[On a side note – Dear fluffyfun “green” and/or vegetarian celebrity gossip sites: can y’all please stop referring to Grandin as an “animal rights activist”? She is no such thing, and to refer to her brand of “advocacy” as rights-based is to shift the entire debate towards the exploitative. And your thoughts on welfare reform? Totally irrelevant. This is a factual dispute, not a matter of opinion. Thanks much!]

    While I hadn’t intended to write such a lengthy transcript, once I started typing, I couldn’t stop. Stephen’s quips – and Danes’s reactions – are just that good. If you can, you really need to watch the video to fully appreciate Danes’s flailing responses to Stephen’s gentle-yet-snarky nudging.

    It’s all after the jump, yo.

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    link love, 2010-02-18

    Thursday, February 18th, 2010 by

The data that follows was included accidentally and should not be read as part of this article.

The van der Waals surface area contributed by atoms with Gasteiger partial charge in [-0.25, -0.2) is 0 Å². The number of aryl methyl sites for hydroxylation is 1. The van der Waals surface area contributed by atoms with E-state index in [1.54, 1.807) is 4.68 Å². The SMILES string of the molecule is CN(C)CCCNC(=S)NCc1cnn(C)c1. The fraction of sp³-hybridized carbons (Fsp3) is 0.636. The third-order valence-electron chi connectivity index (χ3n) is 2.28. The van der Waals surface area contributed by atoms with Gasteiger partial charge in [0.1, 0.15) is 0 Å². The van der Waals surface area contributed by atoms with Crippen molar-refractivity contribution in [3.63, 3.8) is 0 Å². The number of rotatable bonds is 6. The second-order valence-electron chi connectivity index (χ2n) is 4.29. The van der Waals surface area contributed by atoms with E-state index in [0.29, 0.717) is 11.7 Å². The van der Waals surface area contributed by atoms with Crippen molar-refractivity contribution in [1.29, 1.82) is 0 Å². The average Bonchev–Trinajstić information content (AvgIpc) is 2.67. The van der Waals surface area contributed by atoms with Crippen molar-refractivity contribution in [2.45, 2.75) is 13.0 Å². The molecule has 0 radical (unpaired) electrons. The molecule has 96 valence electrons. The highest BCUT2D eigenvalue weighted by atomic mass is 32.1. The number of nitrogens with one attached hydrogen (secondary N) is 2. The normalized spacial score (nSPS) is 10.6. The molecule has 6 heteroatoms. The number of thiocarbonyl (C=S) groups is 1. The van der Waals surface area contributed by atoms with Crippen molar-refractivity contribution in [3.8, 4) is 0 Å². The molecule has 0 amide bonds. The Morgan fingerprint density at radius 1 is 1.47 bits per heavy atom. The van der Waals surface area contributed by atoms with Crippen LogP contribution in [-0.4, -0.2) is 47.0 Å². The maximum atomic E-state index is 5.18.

• Today is Yoko Ono’s 77th birthday! Celebrate the life and times of this subversive badass with Yoko Ono: A Feminist Analysis, a comprehensive look at Ono – and the racism and sexism she’s transcended – from über-fan Cara of The Curvature.
  • MINE – a documentary centering on custody battles over rescued NOLA dogs, post-Katrina – aired on PBS February 16, and will be rerunning in select markets throughout the week. Part of the “Independent Lens” series, the film aired prior to another Katrina-themed piece called “Home,” in which “filmmaker, Matt Faust, interweaves imagery from his childhood home with post-Katrina visuals.” To find out if/when MINE will be airing in your city, go to http://www.pbs.org/independentlens/broadcast.html.

    Here is a short clip from the film, as aired on PBS’s “Independent Lens” program:

    I’ve actually been meaning to write about this documentary for quite some time now (ditto: An American Opera); the issues raised in MINE deserve serious exploration (and most certainly from an anti-oppressive perspective!) as well. Until then, you can learn more about the film at http://minethemovie.com. MINE is currently being screened at select theaters throughout the United States; to find a full list of dates, look under “Events” on the main page of the film’s website.